Shane Lowry: 'An Olympic medal would be for Ireland more than me'

The 2019 Open champion shot a superb 65 to sit on seven-under par for the tournament at the halfway point and within striking distance of the leaders at 10-under
Shane Lowry: 'An Olympic medal would be for Ireland more than me'

Shane Lowry in action. Picture: AP Photo/Matt York

Shane Lowry moved into contention at the Olympic golf tournament at the Kasumigaseki Country Club on Friday morning and then promptly declared that any medal he might win would be for Ireland rather than himself.

The 2019 Open champion shot a superb 65 to sit on seven-under par for the tournament at the halfway point and within striking distance of the leaders at 10-under on a course which is playing like a PGA track but with softer conditions and more amenable greens.

“It would be more for Ireland in my head,” he explained after a round delayed some time by the threat of lightning. “Obviously it would be pretty cool, it would be in my house! It would be mine. Growing up, I never thought I would be playing in the Olympics.

“I’ve been asked about it a lot the last two or three months because you have all the other big tournaments. I always said when I come here it would be the biggest tournament in the world and it is this week.

“It’s different for us. There’s no point standing here and saying it’s not different. It is different. We play big tournaments every week, 30 a year.

"I was down in the Olympic village on Sunday evening and met one of the Irish athletes who had just been knocked out and that’s five years life, actually eight years because he had just missed out on Rio, all gone in one day.

“When you see that we are lucky with what we have and that this is just another huge event on our calendar.”

It looked like Lowry might be paired with teammate Rory McIlroy for tomorrow’s second round when they both finished on seven-under, the Holywood man shooting a 66, but the rise up the leaderboard of Xander Schauffele to that of joint leader may upset those plans.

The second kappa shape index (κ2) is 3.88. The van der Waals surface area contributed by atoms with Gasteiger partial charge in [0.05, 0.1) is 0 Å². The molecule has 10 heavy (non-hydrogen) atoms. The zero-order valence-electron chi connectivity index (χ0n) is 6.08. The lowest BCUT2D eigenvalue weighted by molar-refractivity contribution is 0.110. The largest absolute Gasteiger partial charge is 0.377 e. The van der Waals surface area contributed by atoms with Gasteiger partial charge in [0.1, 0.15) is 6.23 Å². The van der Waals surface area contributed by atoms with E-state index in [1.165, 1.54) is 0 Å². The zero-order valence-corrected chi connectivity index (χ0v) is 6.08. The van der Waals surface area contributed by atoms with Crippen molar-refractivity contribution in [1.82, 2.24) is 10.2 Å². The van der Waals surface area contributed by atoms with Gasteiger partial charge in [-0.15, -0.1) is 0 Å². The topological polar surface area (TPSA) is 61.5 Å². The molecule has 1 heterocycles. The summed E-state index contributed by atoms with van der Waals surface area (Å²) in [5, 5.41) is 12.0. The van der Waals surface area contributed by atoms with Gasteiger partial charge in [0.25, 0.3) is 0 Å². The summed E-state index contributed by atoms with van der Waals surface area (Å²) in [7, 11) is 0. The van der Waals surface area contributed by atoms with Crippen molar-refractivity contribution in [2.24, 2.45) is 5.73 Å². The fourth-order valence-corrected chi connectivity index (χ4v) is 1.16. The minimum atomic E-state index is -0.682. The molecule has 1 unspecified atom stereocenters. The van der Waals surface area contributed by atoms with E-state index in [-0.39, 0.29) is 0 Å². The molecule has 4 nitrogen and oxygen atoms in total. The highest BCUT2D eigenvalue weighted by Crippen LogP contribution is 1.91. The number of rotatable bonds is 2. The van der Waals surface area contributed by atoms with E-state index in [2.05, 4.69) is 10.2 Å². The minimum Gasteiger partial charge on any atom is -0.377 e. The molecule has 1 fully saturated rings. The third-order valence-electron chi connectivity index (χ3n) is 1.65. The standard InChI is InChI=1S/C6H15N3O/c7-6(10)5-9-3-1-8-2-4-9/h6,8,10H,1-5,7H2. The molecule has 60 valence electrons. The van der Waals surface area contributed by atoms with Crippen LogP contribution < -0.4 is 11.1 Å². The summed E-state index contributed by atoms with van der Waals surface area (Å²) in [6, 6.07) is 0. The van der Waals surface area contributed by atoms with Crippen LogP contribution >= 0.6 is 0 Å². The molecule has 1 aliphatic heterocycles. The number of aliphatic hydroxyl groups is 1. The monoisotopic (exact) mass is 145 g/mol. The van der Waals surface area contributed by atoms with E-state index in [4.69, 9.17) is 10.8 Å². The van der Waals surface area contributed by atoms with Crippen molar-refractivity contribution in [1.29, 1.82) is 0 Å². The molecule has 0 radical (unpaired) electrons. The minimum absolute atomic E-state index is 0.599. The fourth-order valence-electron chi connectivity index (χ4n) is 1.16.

The Irishmen came through the amateur ranks together and won a European Team Championship in 2007. Whoever they partner tomorrow, Lowry is approaching these Games with the collective and the individual competing primacy in his mind.

“I’d obviously like to see Rory do well because you’re Team Ireland but it would be different Sunday afternoon if you were out there because you’d want to beat each other.

"I’ve always said it would have been nice if it was a team event because I would have got to play with Rory but we’ve been having dinner together every night and having practise rounds together and wearing the same gear.

“So you do feel that team element, travelling to the course together, but when you’re out there you’re playing for yourself, playing for your family and your country.

"That’s the reason I’m out here anyway and I’d love to bring a medal home this week. That’s my number one motivation. It’s not to come here and enjoy the Olympics experience, even though I am doing that.”

Lowry declared himself happy with every aspect of his play bar his driving, overcoming a feeling of flatness on day one brought on by the absence of crowds and committing to a more committed strategy when approaching receptive greens.

“I was a little bit more aggressive. I was hitting it at a few more flags. The greens are soft and receptive so you could go for a few but golf is a funny game, I started off lovely and then had that momentum for the whole day.

“When I came back after the delay I holed a lovely eight or nine-foot putt for birdie on 13 and from there I played lovely for the rest of the day and I actually missed a short one on 17. That would have been nice to hole but I’m happy with my score.”

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